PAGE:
Really, though, it WAS cool that you guys cruised down. I had really been concerned for So. Cal. representation, but now, I don’t think that there is much to worry about. MoC may not be an accurate title for the tournament, more likely it’ll be, ‘The Slaughterhouse.’
You can find the entire archived trash talking thread here. This leads us nicely into…
Master of California 2: The Calling
A year after the inaugural tournament, Master of California 2 arrived on August 24, 2002. Players assembled once more at Fresno State, eager to showcase their skills. The rules for this edition of the tournament were similar to the first, with some slight modifications:
Platform: Armored Core 2 Another Age
Double elimination, best of three tree structure
5 minute time limit per match
Enemy data HUD is banned
Retzki Armament Laboratory was banned as a map of choice
Like in MoC1, coin toss to determine the starting arena. The difference being only Ocean Base, Old Avalon Area, and Ancient City are the only choices for the first arena, where the loser of the coin toss gets to eliminate one of the three for the starting map.
The loser of a match gets to pick the next map.
A lottery system was in place to determine who fought who in the brackets, done at random.
An addition to this were what the organizers called Challenge Matches, where anyone could challenge any player to a duel, and if the other party accepted, the organizer would facilitate a match between the two on the day of the tournament, with no effect on their tournament placement. No doubt this was spurred on by the rivalry between players in the community, some of whom may have had a grudge to settle.
Oliver continued his winning streak, securing another first place victory, while Angelo and Joust claimed second and third place, respectively. From a personal account of Penguin Deus, he recalled that Angelo was concerned that The Watcher was playing subpar, and that the former was annoyed with Joust‘s gimmicks (a quad running the STEALTH backmounts with the S/NIGHT sniper and a blade) leading him to tell Joust straight to his face: “a lock wouldn’t make a difference”. And it didn’t, as the results showed.
The best part: a gang of Ravens on vacation from the east coast managed to record their participation in MoC2:
It’s as if you were there.
Some choice tournament vids of Joust playing in MoC2:
While not part of the Master of California series, this event took place on May 25, 2003, only a couple of months before MoC3 and was a litmus test of what was to come. This was the first tournament organized by the popular website Armored Core Online, and probably the first large-scale Armored Core 3 tournament in California, attracting over 20 participants.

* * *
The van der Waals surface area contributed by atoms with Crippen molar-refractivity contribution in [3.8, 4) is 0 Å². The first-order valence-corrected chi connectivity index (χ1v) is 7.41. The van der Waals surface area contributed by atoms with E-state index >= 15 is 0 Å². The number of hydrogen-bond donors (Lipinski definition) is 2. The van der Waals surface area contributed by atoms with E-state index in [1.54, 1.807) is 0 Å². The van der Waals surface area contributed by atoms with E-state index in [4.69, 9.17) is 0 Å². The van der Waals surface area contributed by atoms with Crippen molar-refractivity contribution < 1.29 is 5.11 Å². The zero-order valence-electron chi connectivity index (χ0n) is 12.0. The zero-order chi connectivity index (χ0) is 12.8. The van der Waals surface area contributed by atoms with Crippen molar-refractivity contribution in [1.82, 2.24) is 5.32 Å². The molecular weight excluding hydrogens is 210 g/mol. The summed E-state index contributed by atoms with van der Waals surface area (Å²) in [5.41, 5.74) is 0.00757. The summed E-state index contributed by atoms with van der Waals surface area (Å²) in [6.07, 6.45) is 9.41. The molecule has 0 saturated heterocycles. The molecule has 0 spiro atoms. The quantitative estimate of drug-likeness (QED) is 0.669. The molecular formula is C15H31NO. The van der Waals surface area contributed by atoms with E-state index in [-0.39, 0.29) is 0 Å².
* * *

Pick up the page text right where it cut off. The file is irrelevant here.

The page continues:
The rules for this tournament were as follows:
Platform: Armored Core 3
Matches were best 3 out of 5
Players could only use one AC design throughout the tournament
A lottery system was in place to determine matchups
A separate after-party tournament allowed the use of OP-INTENSIFY/CROW designs
Once again, Oliver demonstrated his prowess, securing first place. The whole event was a prelude to the upcoming Master of California 3, generating excitement and anticipation.
The most striking fact was that he wasn’t even using a competitive design; he didn’t even have a left arm weapon on his winning AC, Genocide. His brother Alain also participated, but no records show how well he fared in this event. Second place went to Joust.
Master of California 3
Finally, we have a much more well-documented event. Master of California 3 continued the tradition of annual Armored Core tournaments. Taking place a month after ACO’s tournament, MoC3 took place on June 25, 2003 in the same building as the previous two MoCs.
The rules for this tournament mirrored those of Armored Core Online’s tournament:
Platform: Armored Core 3
OP-INTENSIFY, CROW stealth extensions, and the RF/220 rifle were banned
HUESO legs were soft-banned
The East Coast trio documented the event once more:
We are very fortunate to have found an extensive collection of the tournament footage as well. We’ve organized all of it right here:
Before we get to the results of this tournament, which was by far the biggest at more than 30 participants, we’d like you to watch the final match of the tournament. Can you guess who will win?
That’s right, it was the brothers, Oliver and Alain, again fighting for the top spot. To no one’s suprise (anymore), Oliver got the first place victory. 3rd place went to Kobel, the founder of Raven’s Haven. As a member of RNNC, he netted a win for the Northern California Ravens.
There are few surviving records of Master of California 4, but thankfully we have a firsthand account coming from its second place winner, Penguin Deus, from an interview in The Raven’s Voice podcast: